I just said thank you and hung up and went back to the typewriter. Then I picked up the machine, turned it over, and gave it a few hearty shakes and a couple of slaps. Since then it’s been working fine.
Number Three also works very well with electric juicers and tablemodel radios.
Number Four: Slap or kick the appliance. Number Four applies to those mechanisms which are too large for you to lift and turn upside down or appliances which are so firmly built into the wall that they cannot be dislodged no matter how hard you try. Under Number Four come such items as TV sets, hi-fi equipment, stoves, refrigerators, and built-in dishwashers.
The method is this: Start with the slap, and use the kick only if the slap doesn’t do the job.
I remember the time our dishwasher wouldn’t function. I had just loaded it with the accumulated dishes of three or four meals, set the top down, and turned the arrow to On. There was a queer little whirring noise, then a ffffffft!, and then it just stopped.
I called my husband. “Dear,” I said, “the dishwasher won’t work.”
“It’s all in your mind,” said Dear. But he got a screwdriver, took the cover off the dishwasher, and looked at the machinery underneath.
“Why won’t it work?” asked my husband, in a tone which clearly implied I was responsible for the breakdown.
“I haven’t the slightest idea.”
“I’ll go get my tool kit,” he said, and disappeared down the basement steps.
I decided to do a little experimenting.
First I gave the machine a few smacks, and it replied with a promising little beep. Next I tried a small kick. The machine responded with several encouraging noises, and thus egged on I backed up and let fly with a really good one. That did it. By the time my husband had found his tools, the dishwasher was purring away smoothly.
“Look,” I said. “It’s working fine now.”
“I told you it was all in your mind,” he said.
Number Five: Act as if you don’t care whether the appliance works or not. I know it sounds ridiculous, but I harbor a suspicion that many so-called inanimate objects are not quite as inanimate as they pretend to be. Anyway, I know that my attitude toward the disturbed appliance has a good deal of influence on it. I notice this particularly with electric lights. Sometimes I turn the light on, but it doesn’t go on. The thing to do is to act as if you don’t care if the light goes on in that room or not. Sit down, pick up a book, and pretend to read. Or go into another room, hang around for a few minutes, and then come back. In either case, the light will come on by itself.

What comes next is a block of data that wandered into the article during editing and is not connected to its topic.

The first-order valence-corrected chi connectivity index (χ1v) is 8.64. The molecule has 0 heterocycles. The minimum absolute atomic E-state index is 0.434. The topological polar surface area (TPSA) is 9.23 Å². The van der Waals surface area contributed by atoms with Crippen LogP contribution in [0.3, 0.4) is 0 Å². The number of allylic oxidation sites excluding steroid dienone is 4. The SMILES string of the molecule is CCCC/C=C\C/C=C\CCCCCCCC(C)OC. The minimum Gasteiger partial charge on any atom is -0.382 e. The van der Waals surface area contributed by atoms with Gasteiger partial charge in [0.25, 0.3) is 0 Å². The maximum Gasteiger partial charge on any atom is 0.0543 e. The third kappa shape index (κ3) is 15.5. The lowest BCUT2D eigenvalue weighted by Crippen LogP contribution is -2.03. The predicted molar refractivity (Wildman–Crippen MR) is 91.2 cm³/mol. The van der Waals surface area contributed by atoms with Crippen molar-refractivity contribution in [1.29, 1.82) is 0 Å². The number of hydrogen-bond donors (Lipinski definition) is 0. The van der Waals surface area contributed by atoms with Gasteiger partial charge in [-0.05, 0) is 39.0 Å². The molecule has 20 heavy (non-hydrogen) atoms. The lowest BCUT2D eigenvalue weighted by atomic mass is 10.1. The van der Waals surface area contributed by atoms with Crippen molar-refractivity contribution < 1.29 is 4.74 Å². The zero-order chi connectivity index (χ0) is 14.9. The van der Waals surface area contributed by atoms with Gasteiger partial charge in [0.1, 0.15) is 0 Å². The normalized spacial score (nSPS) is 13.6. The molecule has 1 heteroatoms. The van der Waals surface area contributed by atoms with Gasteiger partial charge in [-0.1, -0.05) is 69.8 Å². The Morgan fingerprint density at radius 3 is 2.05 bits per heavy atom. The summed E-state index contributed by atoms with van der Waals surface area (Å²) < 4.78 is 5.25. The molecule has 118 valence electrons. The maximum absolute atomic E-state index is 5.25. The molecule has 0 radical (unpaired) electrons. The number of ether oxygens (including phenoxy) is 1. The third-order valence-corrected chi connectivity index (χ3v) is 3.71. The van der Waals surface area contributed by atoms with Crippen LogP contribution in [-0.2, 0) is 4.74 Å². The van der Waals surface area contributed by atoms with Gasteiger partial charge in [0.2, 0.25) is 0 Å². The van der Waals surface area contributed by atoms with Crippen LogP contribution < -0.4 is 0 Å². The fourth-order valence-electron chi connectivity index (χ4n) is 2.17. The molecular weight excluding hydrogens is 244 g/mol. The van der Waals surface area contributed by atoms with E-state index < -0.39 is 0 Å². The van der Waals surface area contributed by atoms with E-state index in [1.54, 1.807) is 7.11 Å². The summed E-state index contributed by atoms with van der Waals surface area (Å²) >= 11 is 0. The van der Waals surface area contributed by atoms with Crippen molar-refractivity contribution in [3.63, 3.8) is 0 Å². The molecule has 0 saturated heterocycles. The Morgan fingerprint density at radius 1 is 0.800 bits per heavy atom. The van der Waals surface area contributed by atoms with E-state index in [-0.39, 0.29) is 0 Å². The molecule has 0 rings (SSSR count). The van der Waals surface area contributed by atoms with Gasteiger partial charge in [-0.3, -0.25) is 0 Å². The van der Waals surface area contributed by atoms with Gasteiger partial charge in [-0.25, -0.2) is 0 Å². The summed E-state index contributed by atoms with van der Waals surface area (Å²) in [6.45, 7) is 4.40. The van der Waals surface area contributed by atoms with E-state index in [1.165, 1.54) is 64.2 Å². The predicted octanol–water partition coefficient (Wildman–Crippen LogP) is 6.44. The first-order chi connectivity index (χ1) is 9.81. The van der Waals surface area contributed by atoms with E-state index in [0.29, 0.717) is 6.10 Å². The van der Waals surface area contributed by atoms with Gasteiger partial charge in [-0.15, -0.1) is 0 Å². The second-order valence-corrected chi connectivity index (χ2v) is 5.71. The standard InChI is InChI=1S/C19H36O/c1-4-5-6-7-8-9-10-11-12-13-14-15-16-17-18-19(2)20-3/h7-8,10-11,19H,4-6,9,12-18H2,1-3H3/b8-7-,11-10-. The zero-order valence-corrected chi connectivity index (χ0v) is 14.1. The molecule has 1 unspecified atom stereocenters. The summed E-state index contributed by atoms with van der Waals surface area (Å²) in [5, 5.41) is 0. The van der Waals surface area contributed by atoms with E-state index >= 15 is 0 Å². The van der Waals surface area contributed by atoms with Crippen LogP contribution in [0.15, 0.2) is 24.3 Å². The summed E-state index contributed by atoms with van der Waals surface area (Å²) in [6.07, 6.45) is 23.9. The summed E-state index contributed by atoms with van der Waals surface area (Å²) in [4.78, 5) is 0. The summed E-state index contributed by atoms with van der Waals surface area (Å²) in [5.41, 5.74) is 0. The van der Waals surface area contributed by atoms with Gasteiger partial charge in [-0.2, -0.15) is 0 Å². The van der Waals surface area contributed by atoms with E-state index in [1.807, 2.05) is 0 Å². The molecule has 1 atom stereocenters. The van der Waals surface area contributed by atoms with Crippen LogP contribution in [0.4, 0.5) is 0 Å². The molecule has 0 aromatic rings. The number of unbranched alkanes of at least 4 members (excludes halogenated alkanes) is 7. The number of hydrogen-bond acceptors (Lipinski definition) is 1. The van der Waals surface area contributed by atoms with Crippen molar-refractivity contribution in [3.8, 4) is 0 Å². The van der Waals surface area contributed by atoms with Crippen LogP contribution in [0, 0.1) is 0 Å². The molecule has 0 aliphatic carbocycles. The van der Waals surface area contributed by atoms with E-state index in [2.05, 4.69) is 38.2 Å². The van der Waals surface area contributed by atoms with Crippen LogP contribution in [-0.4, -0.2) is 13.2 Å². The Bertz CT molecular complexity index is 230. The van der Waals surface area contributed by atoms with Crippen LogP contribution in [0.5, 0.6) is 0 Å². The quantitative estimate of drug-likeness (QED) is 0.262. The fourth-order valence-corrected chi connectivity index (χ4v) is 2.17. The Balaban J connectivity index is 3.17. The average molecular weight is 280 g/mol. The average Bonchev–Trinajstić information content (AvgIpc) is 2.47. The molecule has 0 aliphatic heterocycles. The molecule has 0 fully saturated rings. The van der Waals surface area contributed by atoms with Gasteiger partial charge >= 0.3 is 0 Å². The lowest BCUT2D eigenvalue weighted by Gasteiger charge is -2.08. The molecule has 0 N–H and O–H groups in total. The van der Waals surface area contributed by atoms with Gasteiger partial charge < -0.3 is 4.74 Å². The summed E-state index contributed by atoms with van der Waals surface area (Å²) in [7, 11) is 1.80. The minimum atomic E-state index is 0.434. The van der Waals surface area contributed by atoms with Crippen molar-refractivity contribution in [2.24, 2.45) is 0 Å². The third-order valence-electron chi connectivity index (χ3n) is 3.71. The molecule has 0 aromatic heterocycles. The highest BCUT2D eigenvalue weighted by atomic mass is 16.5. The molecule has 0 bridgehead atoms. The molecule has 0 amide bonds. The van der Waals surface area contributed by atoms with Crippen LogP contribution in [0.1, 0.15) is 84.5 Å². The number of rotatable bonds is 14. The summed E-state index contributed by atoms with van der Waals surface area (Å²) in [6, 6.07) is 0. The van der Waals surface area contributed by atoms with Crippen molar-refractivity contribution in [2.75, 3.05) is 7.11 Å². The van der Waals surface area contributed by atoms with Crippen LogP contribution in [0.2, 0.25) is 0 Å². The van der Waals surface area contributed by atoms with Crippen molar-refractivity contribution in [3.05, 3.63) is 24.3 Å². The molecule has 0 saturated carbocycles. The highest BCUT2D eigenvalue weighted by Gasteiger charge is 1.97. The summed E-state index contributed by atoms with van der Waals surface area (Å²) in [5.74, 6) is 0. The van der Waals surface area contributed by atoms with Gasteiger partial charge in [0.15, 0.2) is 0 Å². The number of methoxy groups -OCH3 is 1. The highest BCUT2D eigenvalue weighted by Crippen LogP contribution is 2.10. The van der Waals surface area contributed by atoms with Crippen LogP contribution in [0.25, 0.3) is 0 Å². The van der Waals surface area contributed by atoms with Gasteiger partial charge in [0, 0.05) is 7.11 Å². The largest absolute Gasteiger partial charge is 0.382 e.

Number Six: Have others witness the malfunctioning appliance. (This, I know, is in some vague way connected with Number Five, though I haven’t as yet pinpointed the precise relationship.) Call in another member of the household to show him that the appliance isn’t working. This is one of the very best methods I know for getting things going again, and it can be applied to almost any kind of recalcitrant machinery, though it seems to work best with the TV set.
As soon as you call someone in to show him, the sink faucet stops making that funny noise, the toaster pops up with just-right toast, and the TV picture looks better than it has looked for months.
“It looks OK to me,” says whoever you have called in. “What’s the matter with it?”
“Wait a minute,” you say. “Just stay here a minute. It was [whatever it was doing] just a minute ago.”
So you both stand and wait. And it functions perfectly. But as soon as the other person is out of the room it starts acting up again.
Now, after you have gone through all six of the above suggestions and none has worked, you’ll just have to call a repairman. But this, too, is a sort of device, and so perhaps I ought to label it.
Number Seven: Go ahead and call the repairman. Then take your stand at the front window and watch for him. He parks his truck in front of the house, and you watch as he gets out, goes around to the back, opens the rear doors of the truck, and begins to unload his equipment. He has a lot of equipment, hasn’t he? Finally, after a good deal of difficulty, he gets it all unloaded on the front walk and proceeds to drag it up the steps.
Then you wait until he has all this paraphernalia on the front porch and is breathing rather heavily as he leans against your doorbell. Now is the moment. Instead of answering the door, go back to the problem abbliance. Nine times out of ten it will start working beautifully right then and there.
Well, that’s the list. I hope I have been of some help in saving you money and keeping those messy repairmen out of your nice clean house. On the other hand, if you happen to have a repairman who looks like Tony Curtis, forget all the above suggestions — call him. It was only after seeing a few of the characters who come to my house to repair things that I thought up all these ideas anyway.